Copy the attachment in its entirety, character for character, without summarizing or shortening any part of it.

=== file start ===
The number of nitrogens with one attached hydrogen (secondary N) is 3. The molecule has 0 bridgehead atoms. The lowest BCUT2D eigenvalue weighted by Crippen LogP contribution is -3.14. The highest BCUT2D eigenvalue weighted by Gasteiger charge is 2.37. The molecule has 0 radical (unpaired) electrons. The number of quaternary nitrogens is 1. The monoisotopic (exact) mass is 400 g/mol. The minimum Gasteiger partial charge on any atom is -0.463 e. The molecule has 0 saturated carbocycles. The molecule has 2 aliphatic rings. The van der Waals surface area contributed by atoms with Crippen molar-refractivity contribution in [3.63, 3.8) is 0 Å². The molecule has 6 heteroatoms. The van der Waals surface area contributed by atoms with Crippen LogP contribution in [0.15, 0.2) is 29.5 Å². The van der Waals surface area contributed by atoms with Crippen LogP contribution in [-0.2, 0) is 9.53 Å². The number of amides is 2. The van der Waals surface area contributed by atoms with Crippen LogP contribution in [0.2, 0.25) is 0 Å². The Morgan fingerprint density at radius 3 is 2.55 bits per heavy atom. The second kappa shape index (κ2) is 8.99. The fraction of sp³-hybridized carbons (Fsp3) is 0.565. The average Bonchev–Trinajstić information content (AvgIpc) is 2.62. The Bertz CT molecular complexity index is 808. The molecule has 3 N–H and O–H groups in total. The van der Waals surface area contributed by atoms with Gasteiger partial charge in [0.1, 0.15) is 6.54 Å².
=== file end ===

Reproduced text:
The number of nitrogens with one attached hydrogen (secondary N) is 3. The molecule has 0 bridgehead atoms. The lowest BCUT2D eigenvalue weighted by Crippen LogP contribution is -3.14. The highest BCUT2D eigenvalue weighted by Gasteiger charge is 2.37. The molecule has 0 radical (unpaired) electrons. The number of quaternary nitrogens is 1. The monoisotopic (exact) mass is 400 g/mol. The minimum Gasteiger partial charge on any atom is -0.463 e. The molecule has 0 saturated carbocycles. The molecule has 2 aliphatic rings. The van der Waals surface area contributed by atoms with Crippen molar-refractivity contribution in [3.63, 3.8) is 0 Å². The molecule has 6 heteroatoms. The van der Waals surface area contributed by atoms with Crippen LogP contribution in [0.15, 0.2) is 29.5 Å². The van der Waals surface area contributed by atoms with Crippen LogP contribution in [-0.2, 0) is 9.53 Å². The number of amides is 2. The van der Waals surface area contributed by atoms with Crippen LogP contribution in [0.2, 0.25) is 0 Å². The Morgan fingerprint density at radius 3 is 2.55 bits per heavy atom. The second kappa shape index (κ2) is 8.99. The fraction of sp³-hybridized carbons (Fsp3) is 0.565. The average Bonchev–Trinajstić information content (AvgIpc) is 2.62. The Bertz CT molecular complexity index is 808. The molecule has 3 N–H and O–H groups in total. The van der Waals surface area contributed by atoms with Gasteiger partial charge in [0.1, 0.15) is 6.54 Å².